• Cyburbia is a friendly big tent, where we share our experiences and thoughts about urban planning practice, planning adjacent topics, and whatever else comes to mind. No ads, no spam, no echo chambers. Create your FREE Cyburbia ID, and join us today! You can also register through your Reddit, Facebook, Google, Twitter, or Microsoft account.

Anybody Know How to Get An Interview?

Messages
2
Points
0
This is a rant, but also a plea for suggestions, tips & hints. I'm stuck in the mid-Atlantic rust belt where I'm suffering from professional brain rot, and I'm trying hard to get out and back to Florida where I started my career. Over the past several months I've applied for five planning director's positions in Florida. In all five instances the positions were filled by existing staff being promoted to the position. With sixteen years of experience, mostly as a planning director at both the city and county levels, previous professional experience in Florida, and AICP, I realistically expected to at least get a telephone interview if not a personal interview. These places did not even have the courtesy to send the obligatory rejection letter, which would have been better than nothing. I'm convinced that the HR departments are only advertising the positions because they have to, and really have no intentions of considering outsiders. One place (hint - home of the St. Lucie Mets) had the nerve to fill the position the same day that the applications were due, so it was obvious that they weren't serious about looking outside. Is anybody else dealing with this same problem, and is it realistic to think about competing on what clearly isn't a level playing field? Or, is this problem just unique to Florida? What's up!
 

mike gurnee

Cyburbian
Messages
3,066
Points
30
It is not unique to any state. When I know, I steered away from openings where there is an in-house applicant. If you get such a job, chances are the internal person will soon leave you with a big hole.
 

el Guapo

Capitalist
Messages
5,984
Points
29
Chet
Got any comments about what Gurnee said?

Me,
why I think that you may have a chance to beat the in-house candidate if your interview is golden. Good luck.
 

Wulf9

Member
Messages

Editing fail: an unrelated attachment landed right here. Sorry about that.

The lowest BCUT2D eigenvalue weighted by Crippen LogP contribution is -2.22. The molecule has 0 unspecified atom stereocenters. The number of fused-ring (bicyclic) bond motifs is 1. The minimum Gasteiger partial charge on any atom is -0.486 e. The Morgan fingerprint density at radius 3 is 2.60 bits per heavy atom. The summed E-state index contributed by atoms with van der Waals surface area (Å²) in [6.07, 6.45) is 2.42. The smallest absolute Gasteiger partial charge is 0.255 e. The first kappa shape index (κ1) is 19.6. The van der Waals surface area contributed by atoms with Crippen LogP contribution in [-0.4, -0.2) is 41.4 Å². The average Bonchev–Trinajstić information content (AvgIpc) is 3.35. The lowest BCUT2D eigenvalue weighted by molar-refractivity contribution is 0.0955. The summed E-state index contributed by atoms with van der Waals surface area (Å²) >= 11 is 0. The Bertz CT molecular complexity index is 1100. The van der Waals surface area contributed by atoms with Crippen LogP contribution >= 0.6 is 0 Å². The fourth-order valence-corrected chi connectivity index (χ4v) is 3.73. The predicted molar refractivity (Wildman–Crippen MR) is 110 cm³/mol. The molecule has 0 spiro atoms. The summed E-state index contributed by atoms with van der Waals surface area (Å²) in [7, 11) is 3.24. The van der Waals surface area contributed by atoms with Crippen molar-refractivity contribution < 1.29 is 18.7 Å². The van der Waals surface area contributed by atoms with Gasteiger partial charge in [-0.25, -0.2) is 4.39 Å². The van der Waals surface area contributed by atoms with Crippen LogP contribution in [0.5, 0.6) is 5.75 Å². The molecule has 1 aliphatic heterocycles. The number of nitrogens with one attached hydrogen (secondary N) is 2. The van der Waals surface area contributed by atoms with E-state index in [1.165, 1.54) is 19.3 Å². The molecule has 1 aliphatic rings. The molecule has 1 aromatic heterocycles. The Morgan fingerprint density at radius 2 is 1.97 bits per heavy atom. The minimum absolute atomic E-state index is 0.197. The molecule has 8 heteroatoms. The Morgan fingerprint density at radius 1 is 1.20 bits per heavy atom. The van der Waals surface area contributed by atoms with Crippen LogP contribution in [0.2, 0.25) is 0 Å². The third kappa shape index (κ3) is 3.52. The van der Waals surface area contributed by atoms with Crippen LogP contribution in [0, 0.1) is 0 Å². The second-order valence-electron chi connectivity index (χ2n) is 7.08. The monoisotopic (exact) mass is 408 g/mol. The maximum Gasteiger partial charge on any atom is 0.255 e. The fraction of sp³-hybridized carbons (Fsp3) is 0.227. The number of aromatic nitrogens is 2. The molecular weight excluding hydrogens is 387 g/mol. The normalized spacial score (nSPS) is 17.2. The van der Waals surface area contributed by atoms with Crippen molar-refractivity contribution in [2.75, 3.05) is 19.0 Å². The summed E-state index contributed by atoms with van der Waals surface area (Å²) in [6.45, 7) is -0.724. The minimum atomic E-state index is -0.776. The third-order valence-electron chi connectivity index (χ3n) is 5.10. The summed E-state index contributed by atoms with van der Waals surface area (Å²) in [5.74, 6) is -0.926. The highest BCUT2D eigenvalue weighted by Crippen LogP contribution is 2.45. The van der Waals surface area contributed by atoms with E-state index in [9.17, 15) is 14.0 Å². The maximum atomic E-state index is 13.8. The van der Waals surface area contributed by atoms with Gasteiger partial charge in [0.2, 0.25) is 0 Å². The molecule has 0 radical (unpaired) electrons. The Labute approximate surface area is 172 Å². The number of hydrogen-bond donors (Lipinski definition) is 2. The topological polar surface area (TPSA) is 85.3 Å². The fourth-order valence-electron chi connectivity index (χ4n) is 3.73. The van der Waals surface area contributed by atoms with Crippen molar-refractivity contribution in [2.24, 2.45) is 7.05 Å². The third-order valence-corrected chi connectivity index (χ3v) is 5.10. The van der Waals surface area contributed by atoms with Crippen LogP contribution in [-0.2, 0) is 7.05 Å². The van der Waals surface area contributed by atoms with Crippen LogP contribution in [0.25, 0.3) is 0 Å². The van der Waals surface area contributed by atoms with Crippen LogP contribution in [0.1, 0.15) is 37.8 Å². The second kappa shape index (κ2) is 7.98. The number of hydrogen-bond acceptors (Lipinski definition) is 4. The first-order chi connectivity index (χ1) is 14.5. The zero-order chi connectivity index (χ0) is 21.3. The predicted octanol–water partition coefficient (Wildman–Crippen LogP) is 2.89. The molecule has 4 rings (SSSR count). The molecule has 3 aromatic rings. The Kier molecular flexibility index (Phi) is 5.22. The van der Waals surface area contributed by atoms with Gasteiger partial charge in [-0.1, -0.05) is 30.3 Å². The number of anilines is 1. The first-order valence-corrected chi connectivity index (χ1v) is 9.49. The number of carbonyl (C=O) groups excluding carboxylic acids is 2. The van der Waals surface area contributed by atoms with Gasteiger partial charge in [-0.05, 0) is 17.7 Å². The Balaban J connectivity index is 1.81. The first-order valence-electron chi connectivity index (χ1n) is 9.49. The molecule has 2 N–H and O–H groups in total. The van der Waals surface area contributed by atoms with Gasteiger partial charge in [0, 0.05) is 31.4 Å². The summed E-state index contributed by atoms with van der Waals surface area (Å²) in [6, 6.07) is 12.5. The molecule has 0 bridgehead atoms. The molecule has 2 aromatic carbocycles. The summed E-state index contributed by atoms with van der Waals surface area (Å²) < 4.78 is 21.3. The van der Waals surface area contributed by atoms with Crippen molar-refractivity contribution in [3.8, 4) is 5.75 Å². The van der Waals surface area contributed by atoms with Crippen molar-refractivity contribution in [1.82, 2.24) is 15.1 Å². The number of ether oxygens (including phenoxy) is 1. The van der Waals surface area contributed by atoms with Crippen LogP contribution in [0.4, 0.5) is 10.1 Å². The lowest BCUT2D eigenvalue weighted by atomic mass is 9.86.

923
Points
22
If a professional recruiter is used, they are looking for an outside candidate.

Don't get discouraged by sloppy HR departments. If you let the lack of get to you, it becomes baggage you take into the next application.

Good luck.
 

sisterceleste

Cyburbian
Messages
1,519
Points
22
I would suggest that you plan to go to the state APA conference in Gainesville in Sept or Oct where they have a jobmart and meet some people there. Your best bet might be to get a consulting job first and then scope out the vacant Planning Director jobs in state. As a consultant you'll travel around and see what's going on since you were last here. Just a suggestion.
 

Michele Zone

BANNED
Messages
7,657
Points
29
Zeus said:
I'm convinced that the HR departments are only advertising the positions because they have to, and really have no intentions of considering outsiders.
My sister, the Career Bureaucrat, told me recently that if the window for applying is really small -- like they post it publicly one week before it closes -- they are probably only posting it cuz they have to. If the window for applying is a few weeks, they are Really Looking and don't have anyone in particular in mind. You might want to factor that in to which positions you give the most effort to for your resume, etc.

Also, you might want to consider having someone give your resume the once over. Being brilliant at your job and being brilliant at selling yourself to get the job are different skill sets. I know someone who does awesome work. But job hunting takes them FOREVER and A Day because they so suck at "selling" themselves in the interview, etc. I am thinking this person spent 5 years at the job hunt to change jobs. Then a downsizing left them unemployed for many months. It got quite Ugly. (But they also are very very very slow to take advice from folks who are better at this job hunting thing. It didn't have to remain so intractable.)
 

tsc

Cyburbian
Messages
1,905
Points
23
It is often hard to get a directors job... due to in-house promotions. If you really want to go to an area, maybe you should look for a lateral move...to get your foot in the door. I know in NY they often want to hire planners that are from NY... because they know the NY system.. and there usually is a pretty good lot of planners to choose from. Good luck!
 

Repo Man

Cyburbian
Messages
2,550
Points
25
I agree with TSC. You may be better off making a move to an Assistant Director position or something similar.

I wonder if the fact that you are coming from another state has any impact. Maybe the other applicants are from Florida and they want someone with experience dealing with state statutes. It could also be that there are planners that know each other through conferences, training, seminars, school, etc. I know in Wisconsin, a lot of is recommending candidates.
 
Top